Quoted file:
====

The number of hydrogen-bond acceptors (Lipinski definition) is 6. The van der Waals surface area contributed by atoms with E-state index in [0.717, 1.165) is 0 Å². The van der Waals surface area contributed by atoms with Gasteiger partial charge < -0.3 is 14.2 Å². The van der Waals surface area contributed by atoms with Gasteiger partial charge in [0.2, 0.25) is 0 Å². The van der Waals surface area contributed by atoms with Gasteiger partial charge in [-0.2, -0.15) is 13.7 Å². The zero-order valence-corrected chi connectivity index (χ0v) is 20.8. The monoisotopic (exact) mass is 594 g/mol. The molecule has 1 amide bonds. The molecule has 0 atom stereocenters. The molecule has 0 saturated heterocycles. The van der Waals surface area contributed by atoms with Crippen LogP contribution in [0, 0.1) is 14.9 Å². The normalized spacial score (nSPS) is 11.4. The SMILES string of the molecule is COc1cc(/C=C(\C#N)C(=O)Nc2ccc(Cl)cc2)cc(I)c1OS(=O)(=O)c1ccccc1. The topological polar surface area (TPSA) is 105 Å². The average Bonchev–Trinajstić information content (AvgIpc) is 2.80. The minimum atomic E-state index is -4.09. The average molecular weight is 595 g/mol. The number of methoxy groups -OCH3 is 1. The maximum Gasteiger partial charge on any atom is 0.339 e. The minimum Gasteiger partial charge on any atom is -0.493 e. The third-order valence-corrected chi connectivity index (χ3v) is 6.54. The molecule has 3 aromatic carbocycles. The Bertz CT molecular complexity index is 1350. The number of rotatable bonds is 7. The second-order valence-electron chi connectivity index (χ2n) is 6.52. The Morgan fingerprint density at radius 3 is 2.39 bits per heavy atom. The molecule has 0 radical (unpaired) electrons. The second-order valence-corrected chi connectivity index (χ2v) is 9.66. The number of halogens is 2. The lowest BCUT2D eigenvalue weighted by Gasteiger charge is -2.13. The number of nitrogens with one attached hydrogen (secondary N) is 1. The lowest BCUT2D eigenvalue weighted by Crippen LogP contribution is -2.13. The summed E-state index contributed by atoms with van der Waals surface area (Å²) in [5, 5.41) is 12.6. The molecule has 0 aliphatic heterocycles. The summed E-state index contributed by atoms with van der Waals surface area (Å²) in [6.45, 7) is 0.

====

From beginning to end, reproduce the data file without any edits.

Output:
The number of hydrogen-bond acceptors (Lipinski definition) is 6. The van der Waals surface area contributed by atoms with E-state index in [0.717, 1.165) is 0 Å². The van der Waals surface area contributed by atoms with Gasteiger partial charge < -0.3 is 14.2 Å². The van der Waals surface area contributed by atoms with Gasteiger partial charge in [0.2, 0.25) is 0 Å². The van der Waals surface area contributed by atoms with Gasteiger partial charge in [-0.2, -0.15) is 13.7 Å². The zero-order valence-corrected chi connectivity index (χ0v) is 20.8. The monoisotopic (exact) mass is 594 g/mol. The molecule has 1 amide bonds. The molecule has 0 atom stereocenters. The molecule has 0 saturated heterocycles. The van der Waals surface area contributed by atoms with Crippen LogP contribution in [0, 0.1) is 14.9 Å². The normalized spacial score (nSPS) is 11.4. The SMILES string of the molecule is COc1cc(/C=C(\C#N)C(=O)Nc2ccc(Cl)cc2)cc(I)c1OS(=O)(=O)c1ccccc1. The topological polar surface area (TPSA) is 105 Å². The average Bonchev–Trinajstić information content (AvgIpc) is 2.80. The minimum atomic E-state index is -4.09. The average molecular weight is 595 g/mol. The number of methoxy groups -OCH3 is 1. The maximum Gasteiger partial charge on any atom is 0.339 e. The minimum Gasteiger partial charge on any atom is -0.493 e. The third-order valence-corrected chi connectivity index (χ3v) is 6.54. The molecule has 3 aromatic carbocycles. The Bertz CT molecular complexity index is 1350. The number of rotatable bonds is 7. The second-order valence-electron chi connectivity index (χ2n) is 6.52. The Morgan fingerprint density at radius 3 is 2.39 bits per heavy atom. The molecule has 0 radical (unpaired) electrons. The second-order valence-corrected chi connectivity index (χ2v) is 9.66. The number of halogens is 2. The lowest BCUT2D eigenvalue weighted by Gasteiger charge is -2.13. The number of nitrogens with one attached hydrogen (secondary N) is 1. The lowest BCUT2D eigenvalue weighted by Crippen LogP contribution is -2.13. The summed E-state index contributed by atoms with van der Waals surface area (Å²) in [5, 5.41) is 12.6. The molecule has 0 aliphatic heterocycles. The summed E-state index contributed by atoms with van der Waals surface area (Å²) in [6.45, 7) is 0.